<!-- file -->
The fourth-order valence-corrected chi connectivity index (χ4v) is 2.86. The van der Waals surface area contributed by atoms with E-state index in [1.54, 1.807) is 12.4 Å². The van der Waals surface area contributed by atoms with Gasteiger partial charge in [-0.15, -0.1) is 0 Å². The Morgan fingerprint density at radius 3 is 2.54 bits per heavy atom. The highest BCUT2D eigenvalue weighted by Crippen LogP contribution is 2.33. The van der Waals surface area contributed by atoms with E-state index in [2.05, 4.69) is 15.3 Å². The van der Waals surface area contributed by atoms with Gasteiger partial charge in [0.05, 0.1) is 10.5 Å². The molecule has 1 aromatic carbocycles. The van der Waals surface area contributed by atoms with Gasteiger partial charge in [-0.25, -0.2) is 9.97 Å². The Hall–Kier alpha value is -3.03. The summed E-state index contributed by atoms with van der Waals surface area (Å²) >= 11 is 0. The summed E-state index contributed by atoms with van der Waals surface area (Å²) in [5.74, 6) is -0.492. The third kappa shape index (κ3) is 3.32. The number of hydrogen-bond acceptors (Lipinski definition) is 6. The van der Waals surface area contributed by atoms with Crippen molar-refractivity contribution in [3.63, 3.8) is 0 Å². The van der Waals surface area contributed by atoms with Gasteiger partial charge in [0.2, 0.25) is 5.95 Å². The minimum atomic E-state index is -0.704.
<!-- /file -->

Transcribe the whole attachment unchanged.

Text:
The fourth-order valence-corrected chi connectivity index (χ4v) is 2.86. The van der Waals surface area contributed by atoms with E-state index in [1.54, 1.807) is 12.4 Å². The van der Waals surface area contributed by atoms with Gasteiger partial charge in [-0.15, -0.1) is 0 Å². The Morgan fingerprint density at radius 3 is 2.54 bits per heavy atom. The highest BCUT2D eigenvalue weighted by Crippen LogP contribution is 2.33. The van der Waals surface area contributed by atoms with E-state index in [2.05, 4.69) is 15.3 Å². The van der Waals surface area contributed by atoms with Gasteiger partial charge in [0.05, 0.1) is 10.5 Å². The molecule has 1 aromatic carbocycles. The van der Waals surface area contributed by atoms with Gasteiger partial charge in [-0.25, -0.2) is 9.97 Å². The Hall–Kier alpha value is -3.03. The summed E-state index contributed by atoms with van der Waals surface area (Å²) >= 11 is 0. The summed E-state index contributed by atoms with van der Waals surface area (Å²) in [5.74, 6) is -0.492. The third kappa shape index (κ3) is 3.32. The number of hydrogen-bond acceptors (Lipinski definition) is 6. The van der Waals surface area contributed by atoms with Crippen molar-refractivity contribution in [3.63, 3.8) is 0 Å². The van der Waals surface area contributed by atoms with Gasteiger partial charge in [0.2, 0.25) is 5.95 Å². The minimum atomic E-state index is -0.704.